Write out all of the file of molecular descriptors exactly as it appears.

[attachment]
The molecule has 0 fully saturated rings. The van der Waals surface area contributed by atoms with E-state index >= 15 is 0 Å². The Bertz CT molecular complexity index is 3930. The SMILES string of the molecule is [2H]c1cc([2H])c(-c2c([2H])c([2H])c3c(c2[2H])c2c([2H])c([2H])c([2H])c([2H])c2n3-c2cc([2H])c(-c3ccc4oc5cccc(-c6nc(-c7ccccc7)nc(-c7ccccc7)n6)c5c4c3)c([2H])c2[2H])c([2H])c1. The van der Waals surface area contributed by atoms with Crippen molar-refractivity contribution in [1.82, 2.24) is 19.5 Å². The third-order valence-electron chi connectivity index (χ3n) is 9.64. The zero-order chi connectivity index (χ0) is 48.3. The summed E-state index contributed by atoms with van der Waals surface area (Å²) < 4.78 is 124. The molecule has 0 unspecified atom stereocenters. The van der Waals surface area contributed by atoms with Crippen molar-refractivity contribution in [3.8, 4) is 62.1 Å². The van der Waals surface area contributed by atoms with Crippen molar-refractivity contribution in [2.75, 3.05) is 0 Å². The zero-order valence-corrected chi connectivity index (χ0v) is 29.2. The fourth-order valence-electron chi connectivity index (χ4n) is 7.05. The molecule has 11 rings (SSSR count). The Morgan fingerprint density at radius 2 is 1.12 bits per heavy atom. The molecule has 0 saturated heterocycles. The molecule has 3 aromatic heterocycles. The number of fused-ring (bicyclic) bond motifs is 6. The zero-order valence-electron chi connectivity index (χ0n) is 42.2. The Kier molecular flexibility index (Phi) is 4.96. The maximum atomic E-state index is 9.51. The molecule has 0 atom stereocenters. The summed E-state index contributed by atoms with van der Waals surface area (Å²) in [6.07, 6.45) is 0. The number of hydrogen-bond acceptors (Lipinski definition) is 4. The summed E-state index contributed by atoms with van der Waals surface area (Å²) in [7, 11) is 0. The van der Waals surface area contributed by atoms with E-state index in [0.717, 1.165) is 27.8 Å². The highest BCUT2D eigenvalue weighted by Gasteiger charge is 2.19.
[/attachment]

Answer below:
The molecule has 0 fully saturated rings. The van der Waals surface area contributed by atoms with E-state index >= 15 is 0 Å². The Bertz CT molecular complexity index is 3930. The SMILES string of the molecule is [2H]c1cc([2H])c(-c2c([2H])c([2H])c3c(c2[2H])c2c([2H])c([2H])c([2H])c([2H])c2n3-c2cc([2H])c(-c3ccc4oc5cccc(-c6nc(-c7ccccc7)nc(-c7ccccc7)n6)c5c4c3)c([2H])c2[2H])c([2H])c1. The van der Waals surface area contributed by atoms with Crippen molar-refractivity contribution in [1.82, 2.24) is 19.5 Å². The third-order valence-electron chi connectivity index (χ3n) is 9.64. The zero-order chi connectivity index (χ0) is 48.3. The summed E-state index contributed by atoms with van der Waals surface area (Å²) < 4.78 is 124. The molecule has 0 unspecified atom stereocenters. The van der Waals surface area contributed by atoms with Crippen molar-refractivity contribution in [3.8, 4) is 62.1 Å². The van der Waals surface area contributed by atoms with Crippen molar-refractivity contribution in [2.75, 3.05) is 0 Å². The zero-order valence-corrected chi connectivity index (χ0v) is 29.2. The fourth-order valence-electron chi connectivity index (χ4n) is 7.05. The molecule has 11 rings (SSSR count). The Morgan fingerprint density at radius 2 is 1.12 bits per heavy atom. The molecule has 0 saturated heterocycles. The molecule has 3 aromatic heterocycles. The number of fused-ring (bicyclic) bond motifs is 6. The zero-order valence-electron chi connectivity index (χ0n) is 42.2. The Kier molecular flexibility index (Phi) is 4.96. The maximum atomic E-state index is 9.51. The molecule has 0 atom stereocenters. The summed E-state index contributed by atoms with van der Waals surface area (Å²) in [6.07, 6.45) is 0. The number of hydrogen-bond acceptors (Lipinski definition) is 4. The summed E-state index contributed by atoms with van der Waals surface area (Å²) in [7, 11) is 0. The van der Waals surface area contributed by atoms with E-state index in [0.717, 1.165) is 27.8 Å². The highest BCUT2D eigenvalue weighted by Gasteiger charge is 2.19.